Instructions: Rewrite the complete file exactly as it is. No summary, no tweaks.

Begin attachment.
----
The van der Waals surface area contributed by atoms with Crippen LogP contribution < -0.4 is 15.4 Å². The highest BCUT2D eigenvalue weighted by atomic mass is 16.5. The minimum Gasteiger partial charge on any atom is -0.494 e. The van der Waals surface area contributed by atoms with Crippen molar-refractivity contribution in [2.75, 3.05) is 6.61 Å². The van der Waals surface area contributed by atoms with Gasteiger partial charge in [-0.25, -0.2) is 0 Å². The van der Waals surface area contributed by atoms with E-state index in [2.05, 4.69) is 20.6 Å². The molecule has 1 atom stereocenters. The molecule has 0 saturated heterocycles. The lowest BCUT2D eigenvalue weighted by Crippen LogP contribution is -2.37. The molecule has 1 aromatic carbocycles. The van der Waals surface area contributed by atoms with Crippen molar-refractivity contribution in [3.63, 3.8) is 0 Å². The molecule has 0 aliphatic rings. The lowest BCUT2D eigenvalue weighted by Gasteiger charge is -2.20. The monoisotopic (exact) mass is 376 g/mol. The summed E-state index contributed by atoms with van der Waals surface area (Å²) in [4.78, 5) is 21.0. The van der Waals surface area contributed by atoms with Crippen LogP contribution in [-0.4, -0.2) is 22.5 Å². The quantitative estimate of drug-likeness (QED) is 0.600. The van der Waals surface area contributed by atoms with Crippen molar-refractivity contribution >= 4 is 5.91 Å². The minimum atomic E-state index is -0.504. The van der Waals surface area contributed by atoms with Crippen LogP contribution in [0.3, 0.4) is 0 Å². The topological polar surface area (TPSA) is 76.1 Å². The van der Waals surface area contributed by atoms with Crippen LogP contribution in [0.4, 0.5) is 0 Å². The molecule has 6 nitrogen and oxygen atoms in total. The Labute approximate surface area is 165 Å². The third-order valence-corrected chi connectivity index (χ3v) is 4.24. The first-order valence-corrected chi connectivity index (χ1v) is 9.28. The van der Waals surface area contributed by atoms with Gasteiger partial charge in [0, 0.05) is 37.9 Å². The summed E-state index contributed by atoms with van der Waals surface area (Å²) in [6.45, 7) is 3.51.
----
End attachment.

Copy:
The van der Waals surface area contributed by atoms with Crippen LogP contribution < -0.4 is 15.4 Å². The highest BCUT2D eigenvalue weighted by atomic mass is 16.5. The minimum Gasteiger partial charge on any atom is -0.494 e. The van der Waals surface area contributed by atoms with Crippen molar-refractivity contribution in [2.75, 3.05) is 6.61 Å². The van der Waals surface area contributed by atoms with Gasteiger partial charge in [-0.25, -0.2) is 0 Å². The van der Waals surface area contributed by atoms with E-state index in [2.05, 4.69) is 20.6 Å². The molecule has 1 atom stereocenters. The molecule has 0 saturated heterocycles. The lowest BCUT2D eigenvalue weighted by Crippen LogP contribution is -2.37. The molecule has 1 aromatic carbocycles. The van der Waals surface area contributed by atoms with Crippen molar-refractivity contribution in [3.63, 3.8) is 0 Å². The molecule has 0 aliphatic rings. The lowest BCUT2D eigenvalue weighted by Gasteiger charge is -2.20. The monoisotopic (exact) mass is 376 g/mol. The summed E-state index contributed by atoms with van der Waals surface area (Å²) in [4.78, 5) is 21.0. The van der Waals surface area contributed by atoms with Crippen LogP contribution in [-0.4, -0.2) is 22.5 Å². The quantitative estimate of drug-likeness (QED) is 0.600. The van der Waals surface area contributed by atoms with Crippen molar-refractivity contribution >= 4 is 5.91 Å². The minimum atomic E-state index is -0.504. The van der Waals surface area contributed by atoms with Crippen LogP contribution in [0.3, 0.4) is 0 Å². The topological polar surface area (TPSA) is 76.1 Å². The van der Waals surface area contributed by atoms with Crippen LogP contribution in [0.4, 0.5) is 0 Å². The molecule has 6 nitrogen and oxygen atoms in total. The Labute approximate surface area is 165 Å². The third-order valence-corrected chi connectivity index (χ3v) is 4.24. The first-order valence-corrected chi connectivity index (χ1v) is 9.28. The van der Waals surface area contributed by atoms with Gasteiger partial charge in [0, 0.05) is 37.9 Å². The summed E-state index contributed by atoms with van der Waals surface area (Å²) in [6.45, 7) is 3.51.